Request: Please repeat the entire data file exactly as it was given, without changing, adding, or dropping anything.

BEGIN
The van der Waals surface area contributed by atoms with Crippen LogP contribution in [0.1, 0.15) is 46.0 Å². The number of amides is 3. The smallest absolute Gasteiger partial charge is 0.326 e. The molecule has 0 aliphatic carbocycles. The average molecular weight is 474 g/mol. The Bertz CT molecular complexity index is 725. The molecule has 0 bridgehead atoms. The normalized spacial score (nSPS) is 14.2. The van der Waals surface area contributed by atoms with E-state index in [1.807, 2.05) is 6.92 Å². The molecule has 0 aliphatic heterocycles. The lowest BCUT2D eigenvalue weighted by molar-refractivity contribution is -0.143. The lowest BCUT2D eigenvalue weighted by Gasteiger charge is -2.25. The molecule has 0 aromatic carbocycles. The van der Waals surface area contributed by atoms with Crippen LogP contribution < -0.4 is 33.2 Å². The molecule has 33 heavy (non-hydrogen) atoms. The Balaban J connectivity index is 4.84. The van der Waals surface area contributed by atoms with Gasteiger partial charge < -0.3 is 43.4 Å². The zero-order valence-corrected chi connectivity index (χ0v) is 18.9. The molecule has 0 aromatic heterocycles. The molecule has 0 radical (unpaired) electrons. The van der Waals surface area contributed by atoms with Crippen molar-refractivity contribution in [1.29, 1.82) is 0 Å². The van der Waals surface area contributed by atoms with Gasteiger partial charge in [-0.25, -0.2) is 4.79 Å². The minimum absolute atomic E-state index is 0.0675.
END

The van der Waals surface area contributed by atoms with Crippen LogP contribution in [0.1, 0.15) is 46.0 Å². The number of amides is 3. The smallest absolute Gasteiger partial charge is 0.326 e. The molecule has 0 aliphatic carbocycles. The average molecular weight is 474 g/mol. The Bertz CT molecular complexity index is 725. The molecule has 0 bridgehead atoms. The normalized spacial score (nSPS) is 14.2. The van der Waals surface area contributed by atoms with E-state index in [1.807, 2.05) is 6.92 Å². The molecule has 0 aliphatic heterocycles. The lowest BCUT2D eigenvalue weighted by molar-refractivity contribution is -0.143. The lowest BCUT2D eigenvalue weighted by Gasteiger charge is -2.25. The molecule has 0 aromatic carbocycles. The van der Waals surface area contributed by atoms with Crippen LogP contribution < -0.4 is 33.2 Å². The molecule has 33 heavy (non-hydrogen) atoms. The Balaban J connectivity index is 4.84. The van der Waals surface area contributed by atoms with Gasteiger partial charge < -0.3 is 43.4 Å². The zero-order valence-corrected chi connectivity index (χ0v) is 18.9. The molecule has 0 aromatic heterocycles. The molecule has 0 radical (unpaired) electrons. The van der Waals surface area contributed by atoms with Crippen molar-refractivity contribution in [1.29, 1.82) is 0 Å². The van der Waals surface area contributed by atoms with Gasteiger partial charge in [-0.25, -0.2) is 4.79 Å². The minimum absolute atomic E-state index is 0.0675.